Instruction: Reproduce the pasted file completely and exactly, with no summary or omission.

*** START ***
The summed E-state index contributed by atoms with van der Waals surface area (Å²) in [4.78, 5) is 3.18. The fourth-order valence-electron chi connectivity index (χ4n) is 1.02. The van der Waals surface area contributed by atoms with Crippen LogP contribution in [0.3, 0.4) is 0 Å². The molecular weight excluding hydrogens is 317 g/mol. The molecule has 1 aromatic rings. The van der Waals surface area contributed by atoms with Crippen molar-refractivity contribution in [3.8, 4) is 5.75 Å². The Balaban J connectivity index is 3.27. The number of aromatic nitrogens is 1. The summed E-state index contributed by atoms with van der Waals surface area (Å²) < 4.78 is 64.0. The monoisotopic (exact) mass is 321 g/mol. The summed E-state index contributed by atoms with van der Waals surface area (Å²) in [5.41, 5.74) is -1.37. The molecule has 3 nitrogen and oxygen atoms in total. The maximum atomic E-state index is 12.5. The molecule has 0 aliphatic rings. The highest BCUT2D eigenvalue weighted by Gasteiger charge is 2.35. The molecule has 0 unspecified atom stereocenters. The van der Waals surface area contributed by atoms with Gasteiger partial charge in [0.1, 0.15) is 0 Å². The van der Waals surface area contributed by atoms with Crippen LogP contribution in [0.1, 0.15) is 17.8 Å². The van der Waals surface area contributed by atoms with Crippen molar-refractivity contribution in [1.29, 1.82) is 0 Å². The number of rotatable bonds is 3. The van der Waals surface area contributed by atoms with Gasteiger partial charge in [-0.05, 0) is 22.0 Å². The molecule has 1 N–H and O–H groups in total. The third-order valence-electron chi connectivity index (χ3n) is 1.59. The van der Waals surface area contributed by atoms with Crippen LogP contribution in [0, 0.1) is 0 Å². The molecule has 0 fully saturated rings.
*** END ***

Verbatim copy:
The summed E-state index contributed by atoms with van der Waals surface area (Å²) in [4.78, 5) is 3.18. The fourth-order valence-electron chi connectivity index (χ4n) is 1.02. The van der Waals surface area contributed by atoms with Crippen LogP contribution in [0.3, 0.4) is 0 Å². The molecular weight excluding hydrogens is 317 g/mol. The molecule has 1 aromatic rings. The van der Waals surface area contributed by atoms with Crippen molar-refractivity contribution in [3.8, 4) is 5.75 Å². The Balaban J connectivity index is 3.27. The number of aromatic nitrogens is 1. The summed E-state index contributed by atoms with van der Waals surface area (Å²) < 4.78 is 64.0. The monoisotopic (exact) mass is 321 g/mol. The summed E-state index contributed by atoms with van der Waals surface area (Å²) in [5.41, 5.74) is -1.37. The molecule has 3 nitrogen and oxygen atoms in total. The maximum atomic E-state index is 12.5. The molecule has 0 aliphatic rings. The highest BCUT2D eigenvalue weighted by Gasteiger charge is 2.35. The molecule has 0 unspecified atom stereocenters. The van der Waals surface area contributed by atoms with Gasteiger partial charge in [0.1, 0.15) is 0 Å². The van der Waals surface area contributed by atoms with Crippen LogP contribution in [0.1, 0.15) is 17.8 Å². The van der Waals surface area contributed by atoms with Crippen molar-refractivity contribution in [1.29, 1.82) is 0 Å². The number of rotatable bonds is 3. The van der Waals surface area contributed by atoms with Gasteiger partial charge in [-0.05, 0) is 22.0 Å². The molecule has 1 N–H and O–H groups in total. The third-order valence-electron chi connectivity index (χ3n) is 1.59. The van der Waals surface area contributed by atoms with Crippen LogP contribution in [0, 0.1) is 0 Å². The molecule has 0 fully saturated rings.